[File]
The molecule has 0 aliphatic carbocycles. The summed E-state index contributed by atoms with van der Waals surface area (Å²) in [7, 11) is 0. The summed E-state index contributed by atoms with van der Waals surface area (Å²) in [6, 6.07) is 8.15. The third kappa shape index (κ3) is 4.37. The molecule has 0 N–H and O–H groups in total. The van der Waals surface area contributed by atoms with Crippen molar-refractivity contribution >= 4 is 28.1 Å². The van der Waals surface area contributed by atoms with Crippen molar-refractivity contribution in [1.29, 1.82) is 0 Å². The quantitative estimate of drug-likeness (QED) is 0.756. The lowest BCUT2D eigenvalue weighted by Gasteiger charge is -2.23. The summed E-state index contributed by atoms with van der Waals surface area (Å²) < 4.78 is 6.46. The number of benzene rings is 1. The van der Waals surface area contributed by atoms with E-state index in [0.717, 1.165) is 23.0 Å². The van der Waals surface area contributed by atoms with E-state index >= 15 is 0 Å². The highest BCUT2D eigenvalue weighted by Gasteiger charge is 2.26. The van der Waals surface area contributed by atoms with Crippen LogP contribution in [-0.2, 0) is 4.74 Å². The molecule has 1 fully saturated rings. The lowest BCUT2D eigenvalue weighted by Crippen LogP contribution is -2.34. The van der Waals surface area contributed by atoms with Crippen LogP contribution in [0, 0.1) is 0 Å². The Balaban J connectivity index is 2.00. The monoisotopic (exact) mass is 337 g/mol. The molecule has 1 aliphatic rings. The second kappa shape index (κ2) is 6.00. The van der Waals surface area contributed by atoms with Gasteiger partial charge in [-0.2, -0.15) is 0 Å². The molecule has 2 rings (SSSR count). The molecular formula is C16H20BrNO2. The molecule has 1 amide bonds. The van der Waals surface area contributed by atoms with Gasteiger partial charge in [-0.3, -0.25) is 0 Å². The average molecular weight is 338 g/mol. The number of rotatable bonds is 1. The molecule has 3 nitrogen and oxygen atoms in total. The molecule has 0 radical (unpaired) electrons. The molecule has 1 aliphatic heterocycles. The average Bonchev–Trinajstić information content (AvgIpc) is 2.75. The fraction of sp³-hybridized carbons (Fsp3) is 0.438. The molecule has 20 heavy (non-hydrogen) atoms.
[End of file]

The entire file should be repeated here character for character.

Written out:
The molecule has 0 aliphatic carbocycles. The summed E-state index contributed by atoms with van der Waals surface area (Å²) in [7, 11) is 0. The summed E-state index contributed by atoms with van der Waals surface area (Å²) in [6, 6.07) is 8.15. The third kappa shape index (κ3) is 4.37. The molecule has 0 N–H and O–H groups in total. The van der Waals surface area contributed by atoms with Crippen molar-refractivity contribution >= 4 is 28.1 Å². The van der Waals surface area contributed by atoms with Crippen molar-refractivity contribution in [1.29, 1.82) is 0 Å². The quantitative estimate of drug-likeness (QED) is 0.756. The lowest BCUT2D eigenvalue weighted by Gasteiger charge is -2.23. The summed E-state index contributed by atoms with van der Waals surface area (Å²) < 4.78 is 6.46. The number of benzene rings is 1. The van der Waals surface area contributed by atoms with E-state index in [0.717, 1.165) is 23.0 Å². The van der Waals surface area contributed by atoms with E-state index >= 15 is 0 Å². The highest BCUT2D eigenvalue weighted by Gasteiger charge is 2.26. The van der Waals surface area contributed by atoms with Crippen LogP contribution in [-0.2, 0) is 4.74 Å². The molecule has 1 fully saturated rings. The lowest BCUT2D eigenvalue weighted by Crippen LogP contribution is -2.34. The van der Waals surface area contributed by atoms with Crippen LogP contribution in [0, 0.1) is 0 Å². The Balaban J connectivity index is 2.00. The monoisotopic (exact) mass is 337 g/mol. The molecule has 1 aliphatic rings. The second kappa shape index (κ2) is 6.00. The van der Waals surface area contributed by atoms with Gasteiger partial charge in [-0.2, -0.15) is 0 Å². The molecule has 2 rings (SSSR count). The molecular formula is C16H20BrNO2. The molecule has 1 amide bonds. The van der Waals surface area contributed by atoms with Gasteiger partial charge in [-0.3, -0.25) is 0 Å². The average molecular weight is 338 g/mol. The number of rotatable bonds is 1. The molecule has 3 nitrogen and oxygen atoms in total. The molecule has 0 radical (unpaired) electrons. The molecule has 1 aliphatic heterocycles. The average Bonchev–Trinajstić information content (AvgIpc) is 2.75. The fraction of sp³-hybridized carbons (Fsp3) is 0.438. The molecule has 20 heavy (non-hydrogen) atoms.